Having grown up in the church, I was aware of some of the details of Peter’s life. Specifically, his denials of Jesus. I just assumed that, after such a disgrace, he lived out the rest of his life in guilt and shame.
When I became a Christian and began reading the New Testament, I couldn’t believe that the Peter of Acts was the same Peter in the gospels. They seemed to be two different people. When I read the letters Peter had written, I was surprised that he didn’t mention — not even once — the time he denied Christ.
He didn’t seem to be a man overcome with guilt. Instead he spoke with authority and confidence. He told his readers to practice self-control, to be holy, to avoid hypocrisy, and to live for God. I wondered: How can he write with such boldness when he failed so publicly?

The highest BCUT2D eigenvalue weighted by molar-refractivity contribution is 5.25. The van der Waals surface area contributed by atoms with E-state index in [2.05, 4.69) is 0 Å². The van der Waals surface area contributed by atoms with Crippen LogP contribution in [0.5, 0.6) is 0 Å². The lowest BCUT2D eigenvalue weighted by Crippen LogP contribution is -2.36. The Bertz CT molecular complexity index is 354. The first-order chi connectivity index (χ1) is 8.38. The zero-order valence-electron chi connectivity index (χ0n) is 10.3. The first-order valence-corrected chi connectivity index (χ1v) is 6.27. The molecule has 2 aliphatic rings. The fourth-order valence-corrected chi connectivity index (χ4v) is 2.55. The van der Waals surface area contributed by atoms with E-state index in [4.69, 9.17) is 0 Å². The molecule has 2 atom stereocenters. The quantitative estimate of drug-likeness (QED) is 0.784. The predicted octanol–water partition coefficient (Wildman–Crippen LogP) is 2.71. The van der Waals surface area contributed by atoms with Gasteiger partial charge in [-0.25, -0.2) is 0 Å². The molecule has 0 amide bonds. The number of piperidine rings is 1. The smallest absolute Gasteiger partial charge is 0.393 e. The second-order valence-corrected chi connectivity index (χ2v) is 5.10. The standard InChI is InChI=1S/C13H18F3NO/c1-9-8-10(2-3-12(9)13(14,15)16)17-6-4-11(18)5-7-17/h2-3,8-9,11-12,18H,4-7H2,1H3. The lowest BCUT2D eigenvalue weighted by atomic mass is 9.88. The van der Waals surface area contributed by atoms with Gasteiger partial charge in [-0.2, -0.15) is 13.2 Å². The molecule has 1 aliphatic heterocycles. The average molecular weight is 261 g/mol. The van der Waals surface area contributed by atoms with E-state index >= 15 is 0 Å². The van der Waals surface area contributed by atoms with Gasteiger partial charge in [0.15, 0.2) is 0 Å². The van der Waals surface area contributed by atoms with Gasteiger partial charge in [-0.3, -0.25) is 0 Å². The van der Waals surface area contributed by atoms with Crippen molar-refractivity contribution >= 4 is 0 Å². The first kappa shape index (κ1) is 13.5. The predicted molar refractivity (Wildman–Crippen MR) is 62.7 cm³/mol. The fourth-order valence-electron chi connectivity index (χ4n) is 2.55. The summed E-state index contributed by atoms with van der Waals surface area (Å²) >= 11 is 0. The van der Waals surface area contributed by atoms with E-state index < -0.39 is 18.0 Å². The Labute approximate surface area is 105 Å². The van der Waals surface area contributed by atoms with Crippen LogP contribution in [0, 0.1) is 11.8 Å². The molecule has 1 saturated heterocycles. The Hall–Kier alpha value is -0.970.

There’s only one reason. Peter experienced grace. He found out what it truly, truly means to have your slate wiped clean and to be given another chance.
The critics of Peter could have said, “This man has no place in the ministry. Look at his history. He’s impulsive. He has a knack for saying the wrong thing at the wrong time. Jesus even called him ‘Satan’ once. He made a fool of himself when he tried to walk on water. He violently attacked a soldier in the Garden of Gethsamane. Worst of all, he denied Jesus before he abandoned him. This guy has been trouble since Day One. He doesn’t deserve to be called a Christian, let alone be a leader in the church.”
Though everything these hypothetical critics said is true, one fact that negates it all: the power of God’s grace. No matter how far you have fallen, you are never too far down to be picked up and cleaned up and given a new start.
You may feel like your past excludes you from any hope of having a good life … but the grace changes that. The God of another chance is calling your name.